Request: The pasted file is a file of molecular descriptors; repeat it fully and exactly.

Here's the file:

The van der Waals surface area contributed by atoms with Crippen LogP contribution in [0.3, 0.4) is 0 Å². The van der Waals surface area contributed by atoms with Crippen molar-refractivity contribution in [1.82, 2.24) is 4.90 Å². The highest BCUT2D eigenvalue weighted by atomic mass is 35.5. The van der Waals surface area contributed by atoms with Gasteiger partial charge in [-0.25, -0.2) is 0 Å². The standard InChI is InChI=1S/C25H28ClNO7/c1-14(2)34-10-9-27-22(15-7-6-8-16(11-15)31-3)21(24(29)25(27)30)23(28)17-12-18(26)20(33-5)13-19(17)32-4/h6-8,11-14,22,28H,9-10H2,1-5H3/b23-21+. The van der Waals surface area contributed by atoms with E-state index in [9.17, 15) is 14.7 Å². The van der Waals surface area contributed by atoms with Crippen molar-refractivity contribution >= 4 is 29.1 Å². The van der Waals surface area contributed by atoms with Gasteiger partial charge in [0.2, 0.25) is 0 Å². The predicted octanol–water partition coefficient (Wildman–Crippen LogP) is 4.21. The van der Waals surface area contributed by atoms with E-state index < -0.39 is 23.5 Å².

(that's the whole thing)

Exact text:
The van der Waals surface area contributed by atoms with Crippen LogP contribution in [0.3, 0.4) is 0 Å². The van der Waals surface area contributed by atoms with Crippen molar-refractivity contribution in [1.82, 2.24) is 4.90 Å². The highest BCUT2D eigenvalue weighted by atomic mass is 35.5. The van der Waals surface area contributed by atoms with Gasteiger partial charge in [-0.25, -0.2) is 0 Å². The standard InChI is InChI=1S/C25H28ClNO7/c1-14(2)34-10-9-27-22(15-7-6-8-16(11-15)31-3)21(24(29)25(27)30)23(28)17-12-18(26)20(33-5)13-19(17)32-4/h6-8,11-14,22,28H,9-10H2,1-5H3/b23-21+. The van der Waals surface area contributed by atoms with E-state index in [9.17, 15) is 14.7 Å². The van der Waals surface area contributed by atoms with Crippen molar-refractivity contribution >= 4 is 29.1 Å². The van der Waals surface area contributed by atoms with Gasteiger partial charge in [0.2, 0.25) is 0 Å². The predicted octanol–water partition coefficient (Wildman–Crippen LogP) is 4.21. The van der Waals surface area contributed by atoms with E-state index < -0.39 is 23.5 Å².